Photo: Monte Yellowbird or Black Pinto Horse (Arikara and Hidasta), detail of Let the People Stop Crying, I Will Make a Pathway Through This Water, oil on canvas, no date, courtesy of the artist, copyright the artist.

Expressing Montana

June 10 2011 - August 28 2011

Montana is a place where artists are not afraid to use their work to speak out about the state of things. The diversity of their commentary says a good deal about the state. Expressing Montana is an exhibit, hour-long Montana Public Radio special, and event that focuses on social, political, and environmental commentary --poets, songwriters, visual artists -- from right to left, from folk to fine, from rural to urban.

Some of the Montana artists featured in the exhibit include: Bill Ohrmann (Drummond), a metal sculptor and painter whose work portrays the consequence of environmental and social ills; Kate Davis (Florence), who learned metal sculpture from Ohrmann joins the exhibit; Monte Yellow Bird Sr., (Great Falls), collects antique documents and overlays American Indian iconography as a statement about American history; Dave Bogess (Butte), carves an iconoclastic vision of nature and society. Artists Toni Seccomb (Butte), and Kristi Hager (Missoula), make statements about greed, heart, and faith. Ray Jacobs of Eureka devotes his life to making as small an impact on the earth as possible. Even his guitars and other stringed instruments are built from found materials such as cardboard.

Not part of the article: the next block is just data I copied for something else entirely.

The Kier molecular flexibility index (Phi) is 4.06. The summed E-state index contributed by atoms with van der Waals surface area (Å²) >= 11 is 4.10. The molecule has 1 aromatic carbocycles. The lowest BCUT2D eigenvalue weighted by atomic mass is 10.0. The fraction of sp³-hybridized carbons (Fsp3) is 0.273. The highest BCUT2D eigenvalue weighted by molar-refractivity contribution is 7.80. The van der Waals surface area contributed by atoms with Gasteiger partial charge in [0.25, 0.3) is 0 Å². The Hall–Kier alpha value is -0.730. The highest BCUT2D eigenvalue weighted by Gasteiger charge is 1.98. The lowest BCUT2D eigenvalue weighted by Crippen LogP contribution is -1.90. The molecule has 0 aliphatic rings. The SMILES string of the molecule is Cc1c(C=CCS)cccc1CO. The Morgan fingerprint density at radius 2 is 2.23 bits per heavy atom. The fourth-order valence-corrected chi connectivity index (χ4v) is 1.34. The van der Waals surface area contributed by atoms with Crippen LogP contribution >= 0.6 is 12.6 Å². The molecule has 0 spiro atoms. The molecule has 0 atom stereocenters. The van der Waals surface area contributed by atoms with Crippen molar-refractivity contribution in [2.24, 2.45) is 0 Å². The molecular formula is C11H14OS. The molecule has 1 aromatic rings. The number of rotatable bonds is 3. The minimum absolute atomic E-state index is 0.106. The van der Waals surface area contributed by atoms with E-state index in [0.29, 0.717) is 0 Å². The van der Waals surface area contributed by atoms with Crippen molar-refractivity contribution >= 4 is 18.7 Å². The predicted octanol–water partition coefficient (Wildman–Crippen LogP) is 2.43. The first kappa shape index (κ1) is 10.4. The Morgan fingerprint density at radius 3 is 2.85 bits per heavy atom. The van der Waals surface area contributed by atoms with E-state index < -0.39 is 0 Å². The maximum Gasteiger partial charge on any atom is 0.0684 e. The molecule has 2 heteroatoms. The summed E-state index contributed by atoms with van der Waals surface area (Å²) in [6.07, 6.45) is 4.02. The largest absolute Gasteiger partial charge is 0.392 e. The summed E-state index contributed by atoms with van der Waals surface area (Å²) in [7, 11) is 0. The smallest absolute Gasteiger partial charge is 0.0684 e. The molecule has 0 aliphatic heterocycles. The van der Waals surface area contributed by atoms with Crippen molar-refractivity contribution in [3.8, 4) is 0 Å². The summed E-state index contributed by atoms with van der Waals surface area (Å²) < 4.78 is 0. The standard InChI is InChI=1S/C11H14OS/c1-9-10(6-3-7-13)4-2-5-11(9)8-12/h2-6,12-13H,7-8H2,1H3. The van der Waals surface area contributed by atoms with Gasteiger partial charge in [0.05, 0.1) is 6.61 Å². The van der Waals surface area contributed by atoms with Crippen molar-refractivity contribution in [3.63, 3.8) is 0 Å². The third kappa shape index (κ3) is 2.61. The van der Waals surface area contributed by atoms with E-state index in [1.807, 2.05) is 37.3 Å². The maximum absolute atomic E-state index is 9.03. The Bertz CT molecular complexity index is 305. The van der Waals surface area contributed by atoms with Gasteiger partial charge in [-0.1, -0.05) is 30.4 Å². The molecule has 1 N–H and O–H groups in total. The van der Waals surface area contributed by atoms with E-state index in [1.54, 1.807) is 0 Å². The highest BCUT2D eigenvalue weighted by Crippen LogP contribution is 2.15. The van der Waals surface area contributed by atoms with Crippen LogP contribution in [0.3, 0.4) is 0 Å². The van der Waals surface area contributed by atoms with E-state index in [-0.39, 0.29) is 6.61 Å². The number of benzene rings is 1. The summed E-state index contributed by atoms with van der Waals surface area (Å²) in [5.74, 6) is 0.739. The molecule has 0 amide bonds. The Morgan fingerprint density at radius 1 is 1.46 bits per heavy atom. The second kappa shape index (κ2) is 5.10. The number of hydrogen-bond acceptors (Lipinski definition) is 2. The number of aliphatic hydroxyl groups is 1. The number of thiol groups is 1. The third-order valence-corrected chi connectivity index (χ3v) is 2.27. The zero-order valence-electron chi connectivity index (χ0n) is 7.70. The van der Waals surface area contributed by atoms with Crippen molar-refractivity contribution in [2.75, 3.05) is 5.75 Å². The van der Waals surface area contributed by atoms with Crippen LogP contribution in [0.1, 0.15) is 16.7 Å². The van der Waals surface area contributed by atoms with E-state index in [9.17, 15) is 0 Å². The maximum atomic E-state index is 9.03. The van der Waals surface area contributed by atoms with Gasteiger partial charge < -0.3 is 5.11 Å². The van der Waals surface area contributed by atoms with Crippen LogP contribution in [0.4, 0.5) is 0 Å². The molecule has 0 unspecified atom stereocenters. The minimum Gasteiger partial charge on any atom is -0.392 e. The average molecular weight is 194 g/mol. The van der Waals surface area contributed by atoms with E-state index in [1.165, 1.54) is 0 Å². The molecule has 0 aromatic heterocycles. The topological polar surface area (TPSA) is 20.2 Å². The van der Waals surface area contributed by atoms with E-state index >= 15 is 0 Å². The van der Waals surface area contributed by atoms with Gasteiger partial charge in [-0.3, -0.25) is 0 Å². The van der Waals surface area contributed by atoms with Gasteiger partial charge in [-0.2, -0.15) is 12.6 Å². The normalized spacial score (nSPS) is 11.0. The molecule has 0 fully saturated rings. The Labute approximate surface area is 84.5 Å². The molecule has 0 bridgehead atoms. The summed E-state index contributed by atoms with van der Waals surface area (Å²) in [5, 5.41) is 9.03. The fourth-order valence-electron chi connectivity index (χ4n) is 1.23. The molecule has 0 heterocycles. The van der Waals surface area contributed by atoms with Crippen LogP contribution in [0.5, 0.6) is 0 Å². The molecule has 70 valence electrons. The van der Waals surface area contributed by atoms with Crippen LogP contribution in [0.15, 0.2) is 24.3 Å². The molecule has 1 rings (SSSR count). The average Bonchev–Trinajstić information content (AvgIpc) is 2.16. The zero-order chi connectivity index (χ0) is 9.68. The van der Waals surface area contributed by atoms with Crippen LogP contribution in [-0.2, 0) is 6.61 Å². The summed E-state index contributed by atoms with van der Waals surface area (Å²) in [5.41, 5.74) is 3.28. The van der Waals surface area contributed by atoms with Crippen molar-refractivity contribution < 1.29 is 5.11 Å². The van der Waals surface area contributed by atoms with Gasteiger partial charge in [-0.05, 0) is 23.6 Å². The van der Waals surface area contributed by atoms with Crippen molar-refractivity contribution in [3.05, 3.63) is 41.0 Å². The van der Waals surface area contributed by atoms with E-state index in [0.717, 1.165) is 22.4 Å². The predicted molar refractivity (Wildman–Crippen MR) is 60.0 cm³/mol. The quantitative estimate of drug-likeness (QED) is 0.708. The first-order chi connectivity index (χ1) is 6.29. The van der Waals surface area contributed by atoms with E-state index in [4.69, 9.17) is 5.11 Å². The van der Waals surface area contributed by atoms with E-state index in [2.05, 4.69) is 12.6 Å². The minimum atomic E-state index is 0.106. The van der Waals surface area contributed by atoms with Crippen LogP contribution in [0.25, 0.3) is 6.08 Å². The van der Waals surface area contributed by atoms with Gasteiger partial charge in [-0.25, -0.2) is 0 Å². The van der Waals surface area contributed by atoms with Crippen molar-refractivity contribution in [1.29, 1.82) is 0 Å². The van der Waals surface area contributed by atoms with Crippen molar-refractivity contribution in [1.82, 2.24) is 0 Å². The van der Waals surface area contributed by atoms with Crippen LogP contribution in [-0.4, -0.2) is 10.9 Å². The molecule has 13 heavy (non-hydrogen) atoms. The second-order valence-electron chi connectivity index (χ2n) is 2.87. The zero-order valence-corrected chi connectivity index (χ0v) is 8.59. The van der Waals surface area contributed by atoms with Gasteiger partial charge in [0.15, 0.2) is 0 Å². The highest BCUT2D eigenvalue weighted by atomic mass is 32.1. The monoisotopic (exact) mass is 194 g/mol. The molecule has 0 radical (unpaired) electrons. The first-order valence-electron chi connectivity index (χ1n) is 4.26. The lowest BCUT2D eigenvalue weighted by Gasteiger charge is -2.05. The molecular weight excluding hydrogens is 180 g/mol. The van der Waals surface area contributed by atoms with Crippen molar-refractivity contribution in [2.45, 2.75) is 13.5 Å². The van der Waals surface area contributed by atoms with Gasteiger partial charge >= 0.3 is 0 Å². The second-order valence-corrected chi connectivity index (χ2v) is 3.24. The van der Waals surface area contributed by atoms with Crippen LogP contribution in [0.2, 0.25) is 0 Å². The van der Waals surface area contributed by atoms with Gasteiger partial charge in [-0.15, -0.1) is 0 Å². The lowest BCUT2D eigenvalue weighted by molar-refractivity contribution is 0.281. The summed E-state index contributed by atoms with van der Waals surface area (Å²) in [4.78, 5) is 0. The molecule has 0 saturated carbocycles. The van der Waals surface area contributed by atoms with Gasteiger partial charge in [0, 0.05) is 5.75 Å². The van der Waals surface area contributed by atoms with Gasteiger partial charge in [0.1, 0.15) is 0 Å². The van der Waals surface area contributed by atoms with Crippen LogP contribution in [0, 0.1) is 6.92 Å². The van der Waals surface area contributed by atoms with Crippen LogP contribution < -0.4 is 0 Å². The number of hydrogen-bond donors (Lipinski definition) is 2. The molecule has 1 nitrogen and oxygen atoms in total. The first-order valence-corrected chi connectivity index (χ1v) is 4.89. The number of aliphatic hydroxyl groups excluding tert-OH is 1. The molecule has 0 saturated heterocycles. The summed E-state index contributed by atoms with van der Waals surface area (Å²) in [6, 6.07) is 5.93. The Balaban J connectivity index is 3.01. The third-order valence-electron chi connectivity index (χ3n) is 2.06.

The exhibition was researched and assembled by guest curators Hal Cannon and Taki Telonidis. An archive of interviews and documentation forms the basis of this project sponsored by the Western Folklife Center, a regional organization dedicated to the grassroots culture of the West, with generous support from the Paul G. Allen Family Foundation. Listen to the Montana Public Radio special.